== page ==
The Eastern Chou (770-221 BCE) was a time of great diversity. Prominent thinkers such as Laotzu, Confucius, and Motzu were active in this period, leaving significant influence on mankind with their enlightened works. On the other hand, this was a phase of turmoil. Driven by greed, rulers of states in the Central Plain found their own excuses for contention and ravages of wars. The casualties often reached tens of thousands in one battle. Outside the heartland, there were many other political entities on the East Asia continent which were forgotten in classical history books. Some were forced to participate this competition, while others got caught in crossfires and submerged in the flood of history.

Therefore, our exhibition attempts to open a window to the diversities of the Eastern Chou. The exhibits are findings from tombs of the Cheng and Chin States, comprising collections from two institutions. First, relics from archaeological excavations made by the Institute of History and Philology at Shan-piao-chen in Chi County and Liu-li-ko in Hui County since1935 to 1937, which are tombs of the mid Spring and Autumn to the early Warring States period (ca. 600-400 BCE). The second part belongs to the collection of National Museum of History, gathering artifacts from two other tombs of Liu-li-ko, and the earlier excavation at Li-chia-lou Tomb in Hsin-cheng County conducted by Honan local organizations during the “pre-archaeology phase.”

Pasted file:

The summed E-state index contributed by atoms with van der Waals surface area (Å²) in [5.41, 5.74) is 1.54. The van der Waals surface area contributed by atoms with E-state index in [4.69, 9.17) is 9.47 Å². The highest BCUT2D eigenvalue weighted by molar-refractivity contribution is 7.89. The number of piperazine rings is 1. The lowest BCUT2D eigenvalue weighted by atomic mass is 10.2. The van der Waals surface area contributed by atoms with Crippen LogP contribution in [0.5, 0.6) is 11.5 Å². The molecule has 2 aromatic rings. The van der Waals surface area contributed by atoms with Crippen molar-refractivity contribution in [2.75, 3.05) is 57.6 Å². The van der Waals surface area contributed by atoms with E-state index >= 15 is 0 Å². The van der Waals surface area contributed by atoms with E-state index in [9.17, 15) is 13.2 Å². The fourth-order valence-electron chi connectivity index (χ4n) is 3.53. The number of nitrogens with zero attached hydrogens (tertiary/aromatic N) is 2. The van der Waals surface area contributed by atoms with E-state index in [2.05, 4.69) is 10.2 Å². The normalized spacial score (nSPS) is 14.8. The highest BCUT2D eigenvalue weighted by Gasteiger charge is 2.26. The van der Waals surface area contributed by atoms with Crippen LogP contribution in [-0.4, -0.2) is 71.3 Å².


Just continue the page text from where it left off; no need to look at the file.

This exhibition is divided into three sections, starting from the Honan relics in National Museum of History’s collection, which include monumental bronzes of Li-chia-lou and Liu-li-ko. The second and third sections introduce objects from the Institute of History and Philology’s excavations at Liu-li-ko Tomb M60 and Shan-piao-chen Tomb M1; the whole sets of artifacts from each tomb will be on display. Through this exhibition, one may observe the upper class material culture in the Central Plain during the Eastern Chou period, and the transition of artifact styles from the mid Spring and Autumn to the early Warring States. In particular, bronzes of the Chin State, ranging from ambiguity and being lost features of Liu-li-ko relics to confidence and aggression of Shan-piao-chen artifacts manufactured by Hsin-t’ien (capital of the Chin) workshops, reflect the proactive spirit of Chin people in prosperous economy after around one century’s development in Hsin-t'ien since the capital relocation in 575 BCE. We name this art characteristic the “Hsin-t’ien manner.”